Earnhardt's new lady brings him luck
By DEAN McNULTY, QMI Agency
Earnhardt Jr. has a new reason to smile
Dale Earnhardt Jr. is the undisputed face of NASCAR Sprint Cup racing, and for most of the past four seasons that face hasn’t had much reason to smile.
But it looks like that is about to change for the better.
First of all last week during the championship celebration in Las Vegas Earnhardt publicly introduced his girlfriend Amy Reimann to his legion of fans.
Now Reimann may be new to fans but insiders have known about her relationship with Earnhardt for more than a year.
It is evident that her presence in his life has had a positive effect.
Those who attended the Las Vegas event say the smile on Earnhardt’s 37-year old mug as he escorted Reimann around town was as wide as the Grand Canyon.
That smile bodes well for NASCAR’s most popular driver in 2012 as he tries to end his current three-season long winless streak.
A happy driver usually translates into some happy race endings.
Earnhardt’s performance in 2011 — in spite of not winning — showed a marked improvement as he returned to the Chase for the Championship for the first time since 2008.
While much of the credit goes to the No. 88 Hendrick Motorsports Chevrolet’s new crew chief, Steve Letarte, Earnhardt’s new found happiness with life in general certainly played a big part.
In an interview with SceneDaily.com Earnhardt acknowledged that finding that personal happiness was key to his career turnaround.
“I got involved in racing to be happy, because it made me happy, but the last couple of years I wasn’t getting any happiness out of it and I was wondering how long I could go along in racing unhappy, and keep doing it,” he said. “But this year it turned all around, 180 degrees, and I’m enjoying it again and I didn’t want the season to come to an end.
“As a whole, and especially me personally, I feel much more excited about my future.”
Earnhardt said that being content and happy in his off-track life has made his on-track life a whole lot easier.
“Deep within myself, I am real happy with how we improved and I’m happy to be competing again and I feel like I’m almost where I want to be,” he said. “Personally, I am pretty happy. I feel like I’m in a better place. Personally and professionally, I feel like I’m in a better place than I was. I’m having fun and I really enjoy driving.”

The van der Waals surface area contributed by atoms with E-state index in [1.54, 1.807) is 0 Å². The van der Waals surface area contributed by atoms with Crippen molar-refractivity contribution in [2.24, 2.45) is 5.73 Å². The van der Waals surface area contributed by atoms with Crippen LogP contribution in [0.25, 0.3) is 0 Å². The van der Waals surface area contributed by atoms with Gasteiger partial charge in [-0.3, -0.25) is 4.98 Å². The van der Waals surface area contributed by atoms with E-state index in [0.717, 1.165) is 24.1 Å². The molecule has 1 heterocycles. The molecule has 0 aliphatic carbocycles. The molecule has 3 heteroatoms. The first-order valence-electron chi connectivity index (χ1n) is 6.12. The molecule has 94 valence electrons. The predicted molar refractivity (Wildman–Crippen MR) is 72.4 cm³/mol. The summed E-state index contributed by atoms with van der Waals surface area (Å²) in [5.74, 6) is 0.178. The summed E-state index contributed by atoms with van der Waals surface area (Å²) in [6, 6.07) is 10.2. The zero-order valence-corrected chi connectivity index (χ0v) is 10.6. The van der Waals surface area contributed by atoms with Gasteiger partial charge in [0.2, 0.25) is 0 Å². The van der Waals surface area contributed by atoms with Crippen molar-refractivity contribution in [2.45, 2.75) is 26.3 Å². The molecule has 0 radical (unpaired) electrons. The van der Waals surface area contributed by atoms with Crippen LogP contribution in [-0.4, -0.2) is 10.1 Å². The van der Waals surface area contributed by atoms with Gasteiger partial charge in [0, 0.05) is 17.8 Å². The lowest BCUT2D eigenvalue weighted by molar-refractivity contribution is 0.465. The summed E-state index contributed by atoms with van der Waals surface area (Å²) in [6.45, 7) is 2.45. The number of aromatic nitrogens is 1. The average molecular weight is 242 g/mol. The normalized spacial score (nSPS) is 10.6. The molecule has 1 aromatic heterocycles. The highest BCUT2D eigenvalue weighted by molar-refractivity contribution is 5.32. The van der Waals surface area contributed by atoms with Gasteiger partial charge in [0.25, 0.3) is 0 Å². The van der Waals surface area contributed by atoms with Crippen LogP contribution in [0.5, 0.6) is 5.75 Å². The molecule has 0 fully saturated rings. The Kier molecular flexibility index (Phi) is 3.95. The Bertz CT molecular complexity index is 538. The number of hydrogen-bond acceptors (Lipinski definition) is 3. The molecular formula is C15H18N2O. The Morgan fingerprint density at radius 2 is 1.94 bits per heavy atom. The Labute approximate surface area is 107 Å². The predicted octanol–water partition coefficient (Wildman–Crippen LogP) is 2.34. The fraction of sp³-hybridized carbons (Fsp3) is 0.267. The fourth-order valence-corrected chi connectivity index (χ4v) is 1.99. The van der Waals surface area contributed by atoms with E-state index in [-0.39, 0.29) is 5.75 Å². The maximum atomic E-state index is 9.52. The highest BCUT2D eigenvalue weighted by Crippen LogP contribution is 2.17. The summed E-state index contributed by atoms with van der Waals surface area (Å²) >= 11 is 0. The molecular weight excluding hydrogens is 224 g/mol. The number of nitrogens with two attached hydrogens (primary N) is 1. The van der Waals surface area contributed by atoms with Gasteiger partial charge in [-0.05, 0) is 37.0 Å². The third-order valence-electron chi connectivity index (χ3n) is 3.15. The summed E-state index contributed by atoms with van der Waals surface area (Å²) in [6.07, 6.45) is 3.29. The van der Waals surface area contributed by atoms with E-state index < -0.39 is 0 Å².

As far as winning is concerned Earnhardt expressed hope the upswing in his performance this past season will lead to that much sought after trip to victory lane in 2012.
It’s not like he has forgotten the directions on how to get there.
“It bugs me because I know what winning feels like and I want to have that feeling again and I want to enjoy something like that again in victory lane,” Earnhardt said. “I want to go through all that experience; it’s fun. It’s the reason you show up and the reason you keep going, to think you might be able to do that again.
“When you win a race, you’re like, all the things that you went through that you didn’t like are worth it because of that moment and you validate everything that you worked for. It’s like a discovery — you discovered the potential that you are trying to achieve.
“I feel like I can compete like that again. I feel like I have the same tenacity and stuff to be able to put forth the effort every week and do it when it counts. I feel like I can do that.”
As for his Reimann, Earnhardt is circumspect about what the future holds, other than to say marriage is still a ways off.
He is concerned, too, that the spotlight that constantly shines on him might be too much for her to handle and that is why to took so long to bring her out in public.
“I’ve been protecting her from how tough the public can be at times,” Earnhardt said. “She is just a simple girl that I care a lot about and I want to make sure she’s protected.”